Greg Irwin 6:27

awesome stuff. John, I'm going to start with you on the stories. But as we do that, I want to remind everybody listening in, there's a real reason why we set this up as a Zoom, and not a webinar. It's because we're driving on the community and driving not just on the stories of PRO Unlimited and Eightfold, but of everybody, including the accent, the good and the bad and the ugly, we want to talk about what some of the realities of challenges that people are dealing with, and how people are addressing them. So I'm going to ask everybody to share some stories. But let's get started with the chat. The chat is really helpful in this format, just as a back channel. So I'm going to ask everybody on the line, Dave, Jolie, Mitu, Terry, Casey, Karen, Helen, drop into the chat. One thing you want to hear from the one challenge you and your organization might be having the you want to hear how others have have addressed it. And let's see if maybe we can come up with with an idea or two that might be that might be useful for you. Also, I don't want to forget it. In the spirit of Thanksgiving, and the holidays, we're going to do a spin the wheel and a charitable donation to a to a charity of your choice. So at the end of the call, we'll drop everybody's name into the random we'll name generator, it's my favorite web app that I've ever found. And and we'll pick a pick a winner. Okay, John, let's talk about stories. Take for us, one, one organization, what their challenges were around expanding their contingent workforce, and what truly you were able to achieve?

John Poore 8:13

Yeah, you know, I am going to be obviously somewhat careful with client names here. So forgive me leaving that part out. Um, and I think one of the more recent experiences that we've had that that we found kind of an interesting use case for is we work with a large, very large, global technology and insurance firm. And as we launched their direct source program, that we've fortunately had a talent pool that was somewhat developed, that we were able to help, you know, continue to develop, not the not the cool part of the story, but a little bit of context. And, and as we were spreading that message within the organization, we were approached by a group manager for this organization said, hey, you know, John, interesting question for you. And as a result of our brand, we get lots of unsolicited resumes from second level, third level, fourth level and unknown contacts. Couldn't direct source potentially be a solution for these folks. So we had a meeting, we sat down and said, you know, what is it we really want to achieve? And he said, You know, I'm very committed to my organization, I see some great talent floating through my desk and those of my managers, but they don't really fit the needs that I have yet. I think it'd be good for our organization. Sorry, sometimes it's hard to self edit there. And, and so what we talked about is how you sitting down with each of these managers really kind of understanding how these resumes came to them. And, you know, whether or not they Yeah, they had been, you know, solicited, if you will, and what we said is, like, look, we you know, from a compliance standpoint, we cannot reach out to those folks. But if you would like to point them to, you know, our program and they opt in, we'd be more than happy to, you know, connect with them and reach out from that group, we had a manager give us 18 candidates 18 folks that he had reached out to that were interested in the program. And, and I believe within, I want to say it was within five days, we'll say, five to seven business days, we, we had actually placed 14 of those at the very significant cost savings to the client. But more importantly, well, I won't say more importantly, importantly, we we gave a great experience to these folks, you know, they tried to come in the front door, there wasn't the right opportunity. And somebody got the right idea, we were able to leverage the technology and find them the right jobs within the organization and what feels better than, you know, being able to find a job with within five or seven days of opting into a program. So that's a best case is it was a use case we hadn't expected. And but, you know, between the curation, the ability to really sort of consult with the client, and then the technology platform, the matching to be able to quickly find opportunities within the organization for them. You know, that's, that's like the textbook case study example that, you know, that you want to have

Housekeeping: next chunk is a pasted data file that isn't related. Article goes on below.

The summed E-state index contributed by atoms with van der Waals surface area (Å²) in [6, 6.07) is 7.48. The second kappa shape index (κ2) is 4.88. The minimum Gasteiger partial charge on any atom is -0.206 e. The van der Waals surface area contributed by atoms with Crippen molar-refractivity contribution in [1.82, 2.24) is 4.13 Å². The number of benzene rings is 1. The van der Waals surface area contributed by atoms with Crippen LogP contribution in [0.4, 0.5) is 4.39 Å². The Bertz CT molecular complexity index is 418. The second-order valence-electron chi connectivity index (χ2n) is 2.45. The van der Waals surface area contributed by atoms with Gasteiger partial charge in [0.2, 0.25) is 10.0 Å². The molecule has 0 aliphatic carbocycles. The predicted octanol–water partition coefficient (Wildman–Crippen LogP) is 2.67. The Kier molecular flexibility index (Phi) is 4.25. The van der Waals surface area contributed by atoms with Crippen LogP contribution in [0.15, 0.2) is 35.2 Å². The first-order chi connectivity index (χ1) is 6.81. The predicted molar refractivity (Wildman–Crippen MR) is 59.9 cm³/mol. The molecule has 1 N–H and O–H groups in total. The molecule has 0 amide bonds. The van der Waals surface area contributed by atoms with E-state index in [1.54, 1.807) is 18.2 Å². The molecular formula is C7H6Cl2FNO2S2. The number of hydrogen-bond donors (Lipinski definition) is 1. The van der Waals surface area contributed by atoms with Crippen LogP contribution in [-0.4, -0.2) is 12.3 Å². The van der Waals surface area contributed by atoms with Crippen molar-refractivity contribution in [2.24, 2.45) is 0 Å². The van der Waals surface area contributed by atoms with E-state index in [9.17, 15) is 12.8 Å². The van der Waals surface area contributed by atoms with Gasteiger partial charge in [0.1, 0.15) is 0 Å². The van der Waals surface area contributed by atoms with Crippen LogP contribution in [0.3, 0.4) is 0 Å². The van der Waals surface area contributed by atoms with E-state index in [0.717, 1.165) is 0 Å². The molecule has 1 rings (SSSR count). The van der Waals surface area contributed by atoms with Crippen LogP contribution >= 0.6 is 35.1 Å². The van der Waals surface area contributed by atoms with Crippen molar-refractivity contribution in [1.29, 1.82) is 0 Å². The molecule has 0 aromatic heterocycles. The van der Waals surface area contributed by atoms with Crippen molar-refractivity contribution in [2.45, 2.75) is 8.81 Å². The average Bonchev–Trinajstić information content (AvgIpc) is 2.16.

Greg Irwin 11:11

put that into context in terms of how that addressed the open wrecks that they had? I mean, did this make a meaningful dent in in their pool? Or is this now part of the ongoing process? You know what I mean, it sounds interesting in terms of, here's a great example of filling 14 positions and finding opportunities for 14 professionals. But how does that fit within the overall the overall recruiting program?

John Poore 11:37